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On 1/1/2018 at 10:32 PM, NJCubScouter said:

Tahawk, the top one is an Assistant Scoutmaster patch, right? (Since it has gold rather than silver.)

What is the bottom one?

 

On 1/2/2018 at 5:53 AM, RememberSchiff said:

Is the bottom one an upside down Eagle Scout (red-white-blue) ribbon?

It's French.

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Not a uniform item...

We moved in the late 70's and in the rafters of the basement of our new house were two things.

A 4-ft tall wooden obelisk with hand-carved and painted merit badge emblems and names of the patrol members that made it in the 1930's. It had about 30 years of dust on it. It happened that one of those names was the current SM of the troop I was joining. I brought it to my first meeting and it stayed in a place of honor in the Scout room thereafter. His shock at seeing it again was priceless. I can only imagine the effort it took to make it. Truly wonderful.

The other item was of the same vintage. A solid metal Vaughn BSA Saf-T-Head hatchet. Still have it, still use it.

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Very cool!       I expect there are still neat things out there to discover.

 

I went to a tiny Army Navy store in a small town.  They had a barrel of "intrenching tools."  One was a short-lived BSA experiment with such a tool - shovel and pick like a real "E Tool" but built way too flimsy for boys.  Even the steel parts were thin!  Might have lasted a couple of days in a sand box, but clay !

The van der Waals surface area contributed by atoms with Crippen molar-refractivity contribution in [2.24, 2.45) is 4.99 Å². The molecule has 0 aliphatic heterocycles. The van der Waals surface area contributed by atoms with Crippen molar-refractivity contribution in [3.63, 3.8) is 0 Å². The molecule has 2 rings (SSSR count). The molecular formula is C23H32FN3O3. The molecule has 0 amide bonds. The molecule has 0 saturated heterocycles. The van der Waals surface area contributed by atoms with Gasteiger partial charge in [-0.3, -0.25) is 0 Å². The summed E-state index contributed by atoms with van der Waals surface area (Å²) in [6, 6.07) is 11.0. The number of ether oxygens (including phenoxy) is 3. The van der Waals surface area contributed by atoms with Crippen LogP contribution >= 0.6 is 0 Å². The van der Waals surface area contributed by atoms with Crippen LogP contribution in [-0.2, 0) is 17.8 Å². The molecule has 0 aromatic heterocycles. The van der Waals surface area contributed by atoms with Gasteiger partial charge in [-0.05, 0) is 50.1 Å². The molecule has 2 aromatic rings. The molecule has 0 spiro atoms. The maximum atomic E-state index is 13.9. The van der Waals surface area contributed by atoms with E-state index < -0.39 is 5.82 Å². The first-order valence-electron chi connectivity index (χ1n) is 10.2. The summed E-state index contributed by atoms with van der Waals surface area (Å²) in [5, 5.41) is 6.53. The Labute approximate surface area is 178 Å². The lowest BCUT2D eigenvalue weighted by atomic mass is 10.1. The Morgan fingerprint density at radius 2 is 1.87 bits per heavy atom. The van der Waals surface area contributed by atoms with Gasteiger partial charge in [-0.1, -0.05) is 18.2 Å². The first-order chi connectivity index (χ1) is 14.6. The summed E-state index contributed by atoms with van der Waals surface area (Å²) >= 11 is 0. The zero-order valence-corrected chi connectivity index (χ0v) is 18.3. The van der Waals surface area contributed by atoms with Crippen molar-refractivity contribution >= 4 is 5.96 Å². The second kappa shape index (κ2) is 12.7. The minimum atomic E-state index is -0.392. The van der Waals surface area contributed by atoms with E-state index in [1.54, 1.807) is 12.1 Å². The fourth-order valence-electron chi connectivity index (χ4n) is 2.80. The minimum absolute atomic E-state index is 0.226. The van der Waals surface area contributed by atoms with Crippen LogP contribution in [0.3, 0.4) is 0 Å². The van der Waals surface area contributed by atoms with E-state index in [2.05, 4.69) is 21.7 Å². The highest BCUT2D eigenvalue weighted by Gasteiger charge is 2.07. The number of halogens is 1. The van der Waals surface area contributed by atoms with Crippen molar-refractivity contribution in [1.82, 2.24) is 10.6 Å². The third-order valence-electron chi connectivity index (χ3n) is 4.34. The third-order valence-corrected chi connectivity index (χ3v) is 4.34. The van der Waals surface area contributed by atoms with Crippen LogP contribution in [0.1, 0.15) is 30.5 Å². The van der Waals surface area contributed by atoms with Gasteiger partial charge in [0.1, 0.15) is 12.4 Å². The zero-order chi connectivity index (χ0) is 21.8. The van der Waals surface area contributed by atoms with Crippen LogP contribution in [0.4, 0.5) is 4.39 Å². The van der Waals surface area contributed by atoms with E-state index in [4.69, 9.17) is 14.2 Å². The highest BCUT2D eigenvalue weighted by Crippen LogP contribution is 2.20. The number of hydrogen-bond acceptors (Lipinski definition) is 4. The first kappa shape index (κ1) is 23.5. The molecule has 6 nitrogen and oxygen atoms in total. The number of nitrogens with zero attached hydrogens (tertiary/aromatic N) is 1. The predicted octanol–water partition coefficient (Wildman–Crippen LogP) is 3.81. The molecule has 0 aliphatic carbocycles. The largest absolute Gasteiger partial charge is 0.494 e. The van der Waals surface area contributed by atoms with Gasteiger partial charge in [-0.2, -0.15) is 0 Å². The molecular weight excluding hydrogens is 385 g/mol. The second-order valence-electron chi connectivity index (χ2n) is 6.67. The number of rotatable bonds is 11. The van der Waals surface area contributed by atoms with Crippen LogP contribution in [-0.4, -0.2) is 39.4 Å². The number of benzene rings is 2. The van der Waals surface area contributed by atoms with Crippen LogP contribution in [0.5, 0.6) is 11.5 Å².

Denominated the "Pick & Shovel," BSA # 1374.  By Vaughn and Bushnell, which also made official BSA axes and survives today as "Vaughn Manufacturing."  And here was one almost entirely  totally intact for $5.95.

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I picked up an official BSA. sheath knife at a yard sale for 50 cents back in ' 72. i carried it on every campout and hike for the next 38 years. When my youngest son turned 18, I gave to him.  I like to think it will serve him as well as it did me long after I am gone.

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Here I am in my youth uniform, which I wore to my scoutmaster's 95th birthday party a few years ago (I'm on the left--he's the handsome guy who is seated).

Before I get any compliments about being able to fit into my youth uniform, it is a pretty tight fit, I actually got it before my Eagle Court of Honor at age 17-1/2, and I was a bit overweight at the time.

I wear this uniform occasionally to show off my bona fides as an old timer.  It has my 1973 Jamboree patch.  In this picture, I'm also wearing the neckerchief from our council contingent at that jamboree, a vintage neckerchief slide from our council summer camp made of genuine plastic, and a temporary patch from one of our council camps with the council's pre-merger name.  I think everything else was current for my position at the time.

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Clem, now you're just showing off ;)  (my wife's maternal line is Clem, out of Louisville, KY)

The ribbon bar above is the Explorer Silver Award.